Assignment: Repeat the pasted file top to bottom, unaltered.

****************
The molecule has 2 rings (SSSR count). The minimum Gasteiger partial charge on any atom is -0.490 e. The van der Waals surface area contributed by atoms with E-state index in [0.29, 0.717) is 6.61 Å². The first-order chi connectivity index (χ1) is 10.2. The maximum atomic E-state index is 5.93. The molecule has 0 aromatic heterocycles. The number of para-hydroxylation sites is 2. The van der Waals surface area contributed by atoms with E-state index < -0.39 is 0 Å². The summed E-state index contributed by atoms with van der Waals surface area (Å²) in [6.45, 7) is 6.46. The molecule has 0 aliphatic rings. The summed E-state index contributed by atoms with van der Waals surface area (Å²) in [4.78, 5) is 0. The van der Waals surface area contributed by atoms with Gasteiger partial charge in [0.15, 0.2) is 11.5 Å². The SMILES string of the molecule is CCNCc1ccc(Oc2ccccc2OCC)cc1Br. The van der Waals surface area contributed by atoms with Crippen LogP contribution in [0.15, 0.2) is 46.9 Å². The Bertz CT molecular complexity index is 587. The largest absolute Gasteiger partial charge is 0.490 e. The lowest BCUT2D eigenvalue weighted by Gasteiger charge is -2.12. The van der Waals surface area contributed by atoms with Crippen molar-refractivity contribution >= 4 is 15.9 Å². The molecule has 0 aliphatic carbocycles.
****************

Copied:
The molecule has 2 rings (SSSR count). The minimum Gasteiger partial charge on any atom is -0.490 e. The van der Waals surface area contributed by atoms with E-state index in [0.29, 0.717) is 6.61 Å². The first-order chi connectivity index (χ1) is 10.2. The maximum atomic E-state index is 5.93. The molecule has 0 aromatic heterocycles. The number of para-hydroxylation sites is 2. The van der Waals surface area contributed by atoms with E-state index < -0.39 is 0 Å². The summed E-state index contributed by atoms with van der Waals surface area (Å²) in [6.45, 7) is 6.46. The molecule has 0 aliphatic rings. The summed E-state index contributed by atoms with van der Waals surface area (Å²) in [4.78, 5) is 0. The van der Waals surface area contributed by atoms with Gasteiger partial charge in [0.15, 0.2) is 11.5 Å². The SMILES string of the molecule is CCNCc1ccc(Oc2ccccc2OCC)cc1Br. The van der Waals surface area contributed by atoms with Crippen LogP contribution in [0.15, 0.2) is 46.9 Å². The Bertz CT molecular complexity index is 587. The largest absolute Gasteiger partial charge is 0.490 e. The lowest BCUT2D eigenvalue weighted by Gasteiger charge is -2.12. The van der Waals surface area contributed by atoms with Crippen molar-refractivity contribution >= 4 is 15.9 Å². The molecule has 0 aliphatic carbocycles.